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How to Explain the California Fires

For a brief moment, it seemed that California’s fire season was over. The fires in the northern part of the state that claimed 7,500 buildings, 44 lives, and $1 billion in damages were finally quenched in late October. However, this week, the Santa Ana Winds returned to the state in full force, causing major fires to break out over Ventura County, just north of Los Angeles.

California As this is written, there are five fires total, burning through acres and acres of Southern California. The largest fire, “Thomas fire,” spread over 65,000 acres from Tuesday night to Wednesday morning and continues to spread as the hot, dry Santa Ana winds continue to blow anywhere from 40 to 80 miles per hour. Just overnight, at least 150 structures were destroyed and 27,000 people evacuated. Besides the Thomas fire, there are four others raging from San Bernardino to Santa Clarita.

While the Santa Ana winds are no stranger to California, this event has made this the worst fire season on record for the state. Most Santa Ana events are triggered by pressure gradients, or the difference in pressure over a given distance. However, this isn’t completely unusual for December in California. Ironically, the much needed rain that California received last winter may have provided the vegetative fuel for the current fires.

California

Photo Credit: Scott Stewart

While the notoriously dry state experienced a wet winter last year, this winter has been drier than normal. As UCLA climate scientist Daniel Swain told The Verge, “By this time of year, usually, there’s been some rain that’s wetted things down.” But currently, “it’s just as dry as it was in the summer months,” he explains. The state usually gets most of its rain between October and May from storms that roll in from the Pacific. According to The LA Times, the region usually experiences around two inches of rain by this time of year. Currently, the area has only seen about five percent of that, or one-tenth of an inch. This abnormal dryness has many looking towards climate change. And, while California is no stranger to dry weather, this current lack of rain mirrors that of the record-setting five-year drought that plagued the state from 2011 to 2016.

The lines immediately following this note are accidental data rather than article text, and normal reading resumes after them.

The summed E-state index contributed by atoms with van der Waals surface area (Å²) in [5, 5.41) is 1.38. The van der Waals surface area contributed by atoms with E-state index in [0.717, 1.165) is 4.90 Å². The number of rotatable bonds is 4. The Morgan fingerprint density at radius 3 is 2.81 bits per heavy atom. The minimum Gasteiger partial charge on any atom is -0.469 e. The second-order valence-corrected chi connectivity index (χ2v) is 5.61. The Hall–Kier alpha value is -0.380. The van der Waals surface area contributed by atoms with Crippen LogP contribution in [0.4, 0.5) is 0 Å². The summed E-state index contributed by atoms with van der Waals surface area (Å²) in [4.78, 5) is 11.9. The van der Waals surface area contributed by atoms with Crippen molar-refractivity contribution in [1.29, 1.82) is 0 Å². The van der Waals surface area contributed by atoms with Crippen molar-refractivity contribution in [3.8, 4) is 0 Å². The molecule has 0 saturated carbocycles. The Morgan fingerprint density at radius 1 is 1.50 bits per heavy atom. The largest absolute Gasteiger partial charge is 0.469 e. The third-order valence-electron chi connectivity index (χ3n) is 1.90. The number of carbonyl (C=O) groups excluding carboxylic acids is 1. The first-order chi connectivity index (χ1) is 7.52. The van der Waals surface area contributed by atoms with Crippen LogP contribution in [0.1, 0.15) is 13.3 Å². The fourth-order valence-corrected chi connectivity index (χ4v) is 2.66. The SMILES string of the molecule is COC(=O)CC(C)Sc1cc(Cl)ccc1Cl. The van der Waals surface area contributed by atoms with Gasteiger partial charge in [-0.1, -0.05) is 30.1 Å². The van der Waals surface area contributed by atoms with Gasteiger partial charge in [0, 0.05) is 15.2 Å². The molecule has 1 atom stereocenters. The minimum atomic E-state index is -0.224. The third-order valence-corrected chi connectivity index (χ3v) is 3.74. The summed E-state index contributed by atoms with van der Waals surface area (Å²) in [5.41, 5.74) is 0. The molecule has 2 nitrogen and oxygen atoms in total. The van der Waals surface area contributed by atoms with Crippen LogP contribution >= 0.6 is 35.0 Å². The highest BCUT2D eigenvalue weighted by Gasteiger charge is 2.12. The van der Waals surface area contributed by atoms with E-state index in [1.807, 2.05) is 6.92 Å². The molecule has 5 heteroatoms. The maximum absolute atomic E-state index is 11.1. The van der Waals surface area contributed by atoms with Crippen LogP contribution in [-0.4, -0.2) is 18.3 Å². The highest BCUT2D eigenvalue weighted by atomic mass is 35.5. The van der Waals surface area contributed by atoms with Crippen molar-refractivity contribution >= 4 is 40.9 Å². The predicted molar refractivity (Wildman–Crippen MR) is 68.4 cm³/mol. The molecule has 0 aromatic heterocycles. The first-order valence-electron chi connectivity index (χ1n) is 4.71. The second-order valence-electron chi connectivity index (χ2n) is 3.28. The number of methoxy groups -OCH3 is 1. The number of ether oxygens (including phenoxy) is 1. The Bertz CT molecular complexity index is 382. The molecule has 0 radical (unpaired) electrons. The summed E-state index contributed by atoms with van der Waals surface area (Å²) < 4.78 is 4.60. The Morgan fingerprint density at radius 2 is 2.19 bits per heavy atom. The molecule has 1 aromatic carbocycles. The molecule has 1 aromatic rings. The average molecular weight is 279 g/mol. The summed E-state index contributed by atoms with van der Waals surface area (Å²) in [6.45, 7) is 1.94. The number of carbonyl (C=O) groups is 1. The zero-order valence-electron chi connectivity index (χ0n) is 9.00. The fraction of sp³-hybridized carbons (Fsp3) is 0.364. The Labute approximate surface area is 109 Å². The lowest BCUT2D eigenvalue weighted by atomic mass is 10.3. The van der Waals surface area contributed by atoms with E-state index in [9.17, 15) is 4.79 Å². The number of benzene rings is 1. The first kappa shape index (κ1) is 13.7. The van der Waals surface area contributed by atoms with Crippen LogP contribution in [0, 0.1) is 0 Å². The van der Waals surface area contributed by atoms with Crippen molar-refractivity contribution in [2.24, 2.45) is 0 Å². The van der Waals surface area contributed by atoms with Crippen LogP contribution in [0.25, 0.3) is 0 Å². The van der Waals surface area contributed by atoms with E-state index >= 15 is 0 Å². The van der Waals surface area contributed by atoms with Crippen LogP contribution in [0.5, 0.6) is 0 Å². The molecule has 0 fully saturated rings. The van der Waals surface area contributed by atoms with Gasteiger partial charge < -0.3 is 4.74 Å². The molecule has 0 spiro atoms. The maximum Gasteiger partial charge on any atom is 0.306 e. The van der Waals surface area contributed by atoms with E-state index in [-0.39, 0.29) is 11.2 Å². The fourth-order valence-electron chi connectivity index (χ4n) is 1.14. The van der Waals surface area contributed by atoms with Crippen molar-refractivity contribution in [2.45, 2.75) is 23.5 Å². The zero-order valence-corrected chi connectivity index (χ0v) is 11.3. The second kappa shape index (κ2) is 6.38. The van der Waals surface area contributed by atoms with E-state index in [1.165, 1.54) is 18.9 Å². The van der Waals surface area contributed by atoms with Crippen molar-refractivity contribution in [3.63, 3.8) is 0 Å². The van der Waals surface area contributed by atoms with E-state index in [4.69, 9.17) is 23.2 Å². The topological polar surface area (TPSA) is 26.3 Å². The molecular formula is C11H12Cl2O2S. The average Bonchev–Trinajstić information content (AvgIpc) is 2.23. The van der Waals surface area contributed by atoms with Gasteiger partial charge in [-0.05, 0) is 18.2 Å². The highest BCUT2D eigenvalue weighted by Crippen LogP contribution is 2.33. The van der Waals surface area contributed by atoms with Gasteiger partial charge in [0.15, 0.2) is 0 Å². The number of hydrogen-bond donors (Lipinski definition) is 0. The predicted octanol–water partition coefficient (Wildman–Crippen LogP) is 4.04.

In addition to the hurricanes that ravaged many parts of the world this year, many believe these fires act as further evidence of the adverse effects of climate change. Earlier in the week, one citizen wrote to The LA Times asking Congress to look at the fires and do something about climate change. Regardless, until the Santa Ana’s die down or California gets some much needed rain, the state may continue to burn over the next few days.

Feature Image Courtesy of Inhabitat.com

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December 7, 2017
By Alex Moersen

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